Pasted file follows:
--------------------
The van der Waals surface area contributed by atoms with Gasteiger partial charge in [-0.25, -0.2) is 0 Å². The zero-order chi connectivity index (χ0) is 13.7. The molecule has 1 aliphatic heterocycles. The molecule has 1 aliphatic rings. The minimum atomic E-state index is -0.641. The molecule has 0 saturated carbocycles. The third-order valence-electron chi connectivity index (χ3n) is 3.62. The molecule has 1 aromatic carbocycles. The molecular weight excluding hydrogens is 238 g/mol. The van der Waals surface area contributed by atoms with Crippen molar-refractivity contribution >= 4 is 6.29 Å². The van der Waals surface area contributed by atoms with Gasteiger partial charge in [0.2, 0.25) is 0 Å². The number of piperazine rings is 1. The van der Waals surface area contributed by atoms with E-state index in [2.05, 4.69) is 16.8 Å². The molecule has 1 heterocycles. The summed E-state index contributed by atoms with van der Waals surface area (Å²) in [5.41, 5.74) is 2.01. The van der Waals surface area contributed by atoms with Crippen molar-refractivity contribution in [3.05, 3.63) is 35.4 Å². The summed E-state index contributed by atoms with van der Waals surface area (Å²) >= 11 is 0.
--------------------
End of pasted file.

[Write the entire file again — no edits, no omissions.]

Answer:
The van der Waals surface area contributed by atoms with Gasteiger partial charge in [-0.25, -0.2) is 0 Å². The zero-order chi connectivity index (χ0) is 13.7. The molecule has 1 aliphatic heterocycles. The molecule has 1 aliphatic rings. The minimum atomic E-state index is -0.641. The molecule has 0 saturated carbocycles. The third-order valence-electron chi connectivity index (χ3n) is 3.62. The molecule has 1 aromatic carbocycles. The molecular weight excluding hydrogens is 238 g/mol. The van der Waals surface area contributed by atoms with Crippen molar-refractivity contribution >= 4 is 6.29 Å². The van der Waals surface area contributed by atoms with Gasteiger partial charge in [0.2, 0.25) is 0 Å². The number of piperazine rings is 1. The van der Waals surface area contributed by atoms with E-state index in [2.05, 4.69) is 16.8 Å². The molecule has 1 heterocycles. The summed E-state index contributed by atoms with van der Waals surface area (Å²) in [5.41, 5.74) is 2.01. The van der Waals surface area contributed by atoms with Crippen molar-refractivity contribution in [3.05, 3.63) is 35.4 Å². The summed E-state index contributed by atoms with van der Waals surface area (Å²) >= 11 is 0.